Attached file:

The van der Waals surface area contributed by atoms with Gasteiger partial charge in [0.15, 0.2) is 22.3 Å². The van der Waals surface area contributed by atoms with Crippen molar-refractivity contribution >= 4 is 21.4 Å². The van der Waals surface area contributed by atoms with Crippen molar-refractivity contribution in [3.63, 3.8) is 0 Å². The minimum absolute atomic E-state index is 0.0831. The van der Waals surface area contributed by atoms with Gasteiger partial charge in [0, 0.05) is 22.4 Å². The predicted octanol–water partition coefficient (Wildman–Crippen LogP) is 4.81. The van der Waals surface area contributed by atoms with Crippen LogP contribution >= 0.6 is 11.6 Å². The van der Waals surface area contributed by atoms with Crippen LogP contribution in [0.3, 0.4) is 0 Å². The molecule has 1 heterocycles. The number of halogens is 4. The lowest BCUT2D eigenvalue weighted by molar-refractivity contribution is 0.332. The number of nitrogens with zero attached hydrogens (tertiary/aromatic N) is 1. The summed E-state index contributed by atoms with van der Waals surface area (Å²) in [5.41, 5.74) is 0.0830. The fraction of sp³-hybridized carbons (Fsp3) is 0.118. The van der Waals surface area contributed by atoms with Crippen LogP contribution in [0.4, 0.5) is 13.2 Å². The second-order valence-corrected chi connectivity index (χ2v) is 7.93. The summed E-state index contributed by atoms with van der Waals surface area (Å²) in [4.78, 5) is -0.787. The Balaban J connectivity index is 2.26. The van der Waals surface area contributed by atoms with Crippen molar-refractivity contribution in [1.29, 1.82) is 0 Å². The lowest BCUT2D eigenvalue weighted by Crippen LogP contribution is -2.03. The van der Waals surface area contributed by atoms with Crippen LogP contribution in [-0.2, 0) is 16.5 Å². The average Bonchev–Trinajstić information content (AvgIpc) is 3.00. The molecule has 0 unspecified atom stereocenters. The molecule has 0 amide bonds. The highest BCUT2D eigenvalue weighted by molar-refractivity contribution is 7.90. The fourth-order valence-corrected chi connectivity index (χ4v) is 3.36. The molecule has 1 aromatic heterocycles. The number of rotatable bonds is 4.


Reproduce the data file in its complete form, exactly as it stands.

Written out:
The van der Waals surface area contributed by atoms with Gasteiger partial charge in [0.15, 0.2) is 22.3 Å². The van der Waals surface area contributed by atoms with Crippen molar-refractivity contribution >= 4 is 21.4 Å². The van der Waals surface area contributed by atoms with Crippen molar-refractivity contribution in [3.63, 3.8) is 0 Å². The minimum absolute atomic E-state index is 0.0831. The van der Waals surface area contributed by atoms with Gasteiger partial charge in [0, 0.05) is 22.4 Å². The predicted octanol–water partition coefficient (Wildman–Crippen LogP) is 4.81. The van der Waals surface area contributed by atoms with Crippen LogP contribution >= 0.6 is 11.6 Å². The van der Waals surface area contributed by atoms with Crippen LogP contribution in [0.3, 0.4) is 0 Å². The molecule has 1 heterocycles. The number of halogens is 4. The lowest BCUT2D eigenvalue weighted by molar-refractivity contribution is 0.332. The number of nitrogens with zero attached hydrogens (tertiary/aromatic N) is 1. The summed E-state index contributed by atoms with van der Waals surface area (Å²) in [5.41, 5.74) is 0.0830. The fraction of sp³-hybridized carbons (Fsp3) is 0.118. The van der Waals surface area contributed by atoms with Crippen LogP contribution in [0.4, 0.5) is 13.2 Å². The second-order valence-corrected chi connectivity index (χ2v) is 7.93. The summed E-state index contributed by atoms with van der Waals surface area (Å²) in [4.78, 5) is -0.787. The Balaban J connectivity index is 2.26. The van der Waals surface area contributed by atoms with Crippen molar-refractivity contribution in [1.29, 1.82) is 0 Å². The lowest BCUT2D eigenvalue weighted by Crippen LogP contribution is -2.03. The van der Waals surface area contributed by atoms with Crippen LogP contribution in [-0.2, 0) is 16.5 Å². The average Bonchev–Trinajstić information content (AvgIpc) is 3.00. The molecule has 0 unspecified atom stereocenters. The molecule has 0 amide bonds. The highest BCUT2D eigenvalue weighted by molar-refractivity contribution is 7.90. The fourth-order valence-corrected chi connectivity index (χ4v) is 3.36. The molecule has 1 aromatic heterocycles. The number of rotatable bonds is 4.